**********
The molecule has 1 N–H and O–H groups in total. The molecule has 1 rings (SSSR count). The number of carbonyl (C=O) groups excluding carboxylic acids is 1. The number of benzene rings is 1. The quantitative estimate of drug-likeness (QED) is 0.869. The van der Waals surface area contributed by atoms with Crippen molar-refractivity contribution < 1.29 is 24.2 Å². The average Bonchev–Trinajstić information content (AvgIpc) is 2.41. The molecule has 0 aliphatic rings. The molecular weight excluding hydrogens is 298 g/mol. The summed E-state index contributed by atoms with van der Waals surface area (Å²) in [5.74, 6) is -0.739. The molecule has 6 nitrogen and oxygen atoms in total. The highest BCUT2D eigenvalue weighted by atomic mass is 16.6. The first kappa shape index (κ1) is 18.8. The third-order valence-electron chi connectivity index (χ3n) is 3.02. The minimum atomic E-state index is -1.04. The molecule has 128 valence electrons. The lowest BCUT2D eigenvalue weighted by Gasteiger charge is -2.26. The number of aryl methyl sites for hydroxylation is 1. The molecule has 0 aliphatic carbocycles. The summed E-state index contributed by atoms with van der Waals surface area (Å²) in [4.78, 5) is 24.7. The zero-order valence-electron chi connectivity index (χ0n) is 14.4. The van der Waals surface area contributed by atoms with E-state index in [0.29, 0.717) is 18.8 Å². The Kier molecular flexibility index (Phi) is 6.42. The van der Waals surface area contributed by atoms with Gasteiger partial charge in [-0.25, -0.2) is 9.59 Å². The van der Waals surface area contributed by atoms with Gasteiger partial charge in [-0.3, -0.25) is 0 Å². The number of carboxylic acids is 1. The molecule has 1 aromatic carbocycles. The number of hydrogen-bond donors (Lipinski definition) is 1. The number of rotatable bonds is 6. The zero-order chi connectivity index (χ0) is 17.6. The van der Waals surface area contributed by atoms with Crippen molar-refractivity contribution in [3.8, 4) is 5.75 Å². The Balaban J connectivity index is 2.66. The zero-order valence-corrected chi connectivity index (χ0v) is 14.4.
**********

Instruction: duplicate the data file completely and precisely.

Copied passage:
The molecule has 1 N–H and O–H groups in total. The molecule has 1 rings (SSSR count). The number of carbonyl (C=O) groups excluding carboxylic acids is 1. The number of benzene rings is 1. The quantitative estimate of drug-likeness (QED) is 0.869. The van der Waals surface area contributed by atoms with Crippen molar-refractivity contribution < 1.29 is 24.2 Å². The average Bonchev–Trinajstić information content (AvgIpc) is 2.41. The molecule has 0 aliphatic rings. The molecular weight excluding hydrogens is 298 g/mol. The summed E-state index contributed by atoms with van der Waals surface area (Å²) in [5.74, 6) is -0.739. The molecule has 6 nitrogen and oxygen atoms in total. The highest BCUT2D eigenvalue weighted by atomic mass is 16.6. The first kappa shape index (κ1) is 18.8. The third-order valence-electron chi connectivity index (χ3n) is 3.02. The minimum atomic E-state index is -1.04. The molecule has 128 valence electrons. The lowest BCUT2D eigenvalue weighted by Gasteiger charge is -2.26. The number of aryl methyl sites for hydroxylation is 1. The molecule has 0 aliphatic carbocycles. The summed E-state index contributed by atoms with van der Waals surface area (Å²) in [4.78, 5) is 24.7. The zero-order valence-electron chi connectivity index (χ0n) is 14.4. The van der Waals surface area contributed by atoms with E-state index in [0.29, 0.717) is 18.8 Å². The Kier molecular flexibility index (Phi) is 6.42. The van der Waals surface area contributed by atoms with Gasteiger partial charge in [-0.25, -0.2) is 9.59 Å². The van der Waals surface area contributed by atoms with Gasteiger partial charge in [-0.3, -0.25) is 0 Å². The number of carboxylic acids is 1. The molecule has 1 aromatic carbocycles. The number of hydrogen-bond donors (Lipinski definition) is 1. The number of rotatable bonds is 6. The zero-order chi connectivity index (χ0) is 17.6. The van der Waals surface area contributed by atoms with Crippen molar-refractivity contribution in [3.8, 4) is 5.75 Å². The Balaban J connectivity index is 2.66. The zero-order valence-corrected chi connectivity index (χ0v) is 14.4.